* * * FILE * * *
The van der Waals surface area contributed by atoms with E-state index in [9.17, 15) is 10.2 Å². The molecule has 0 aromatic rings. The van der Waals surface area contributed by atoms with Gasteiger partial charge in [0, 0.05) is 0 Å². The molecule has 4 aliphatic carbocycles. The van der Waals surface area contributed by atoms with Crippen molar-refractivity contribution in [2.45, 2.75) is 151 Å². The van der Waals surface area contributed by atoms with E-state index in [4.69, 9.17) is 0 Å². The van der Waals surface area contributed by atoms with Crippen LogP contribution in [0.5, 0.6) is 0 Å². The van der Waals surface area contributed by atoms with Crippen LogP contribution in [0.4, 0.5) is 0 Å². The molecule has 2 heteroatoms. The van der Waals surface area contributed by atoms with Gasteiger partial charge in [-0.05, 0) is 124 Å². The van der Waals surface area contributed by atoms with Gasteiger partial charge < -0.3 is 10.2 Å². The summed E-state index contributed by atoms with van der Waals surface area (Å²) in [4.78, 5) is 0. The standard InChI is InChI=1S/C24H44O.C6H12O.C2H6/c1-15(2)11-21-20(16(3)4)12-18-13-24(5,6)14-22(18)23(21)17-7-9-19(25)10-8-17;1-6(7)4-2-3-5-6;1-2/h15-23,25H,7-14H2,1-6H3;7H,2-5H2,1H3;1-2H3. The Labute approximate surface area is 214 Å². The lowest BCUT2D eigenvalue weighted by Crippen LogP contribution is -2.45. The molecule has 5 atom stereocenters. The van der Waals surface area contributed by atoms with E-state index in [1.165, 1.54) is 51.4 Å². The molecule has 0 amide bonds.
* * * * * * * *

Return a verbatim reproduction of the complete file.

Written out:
The van der Waals surface area contributed by atoms with E-state index in [9.17, 15) is 10.2 Å². The molecule has 0 aromatic rings. The van der Waals surface area contributed by atoms with Gasteiger partial charge in [0, 0.05) is 0 Å². The molecule has 4 aliphatic carbocycles. The van der Waals surface area contributed by atoms with Crippen molar-refractivity contribution in [2.45, 2.75) is 151 Å². The van der Waals surface area contributed by atoms with E-state index in [4.69, 9.17) is 0 Å². The van der Waals surface area contributed by atoms with Crippen LogP contribution in [0.5, 0.6) is 0 Å². The van der Waals surface area contributed by atoms with Crippen LogP contribution in [0.4, 0.5) is 0 Å². The molecule has 2 heteroatoms. The van der Waals surface area contributed by atoms with Gasteiger partial charge in [-0.05, 0) is 124 Å². The van der Waals surface area contributed by atoms with Gasteiger partial charge < -0.3 is 10.2 Å². The summed E-state index contributed by atoms with van der Waals surface area (Å²) in [4.78, 5) is 0. The standard InChI is InChI=1S/C24H44O.C6H12O.C2H6/c1-15(2)11-21-20(16(3)4)12-18-13-24(5,6)14-22(18)23(21)17-7-9-19(25)10-8-17;1-6(7)4-2-3-5-6;1-2/h15-23,25H,7-14H2,1-6H3;7H,2-5H2,1H3;1-2H3. The Labute approximate surface area is 214 Å². The lowest BCUT2D eigenvalue weighted by Crippen LogP contribution is -2.45. The molecule has 5 atom stereocenters. The van der Waals surface area contributed by atoms with E-state index in [1.165, 1.54) is 51.4 Å². The molecule has 0 amide bonds.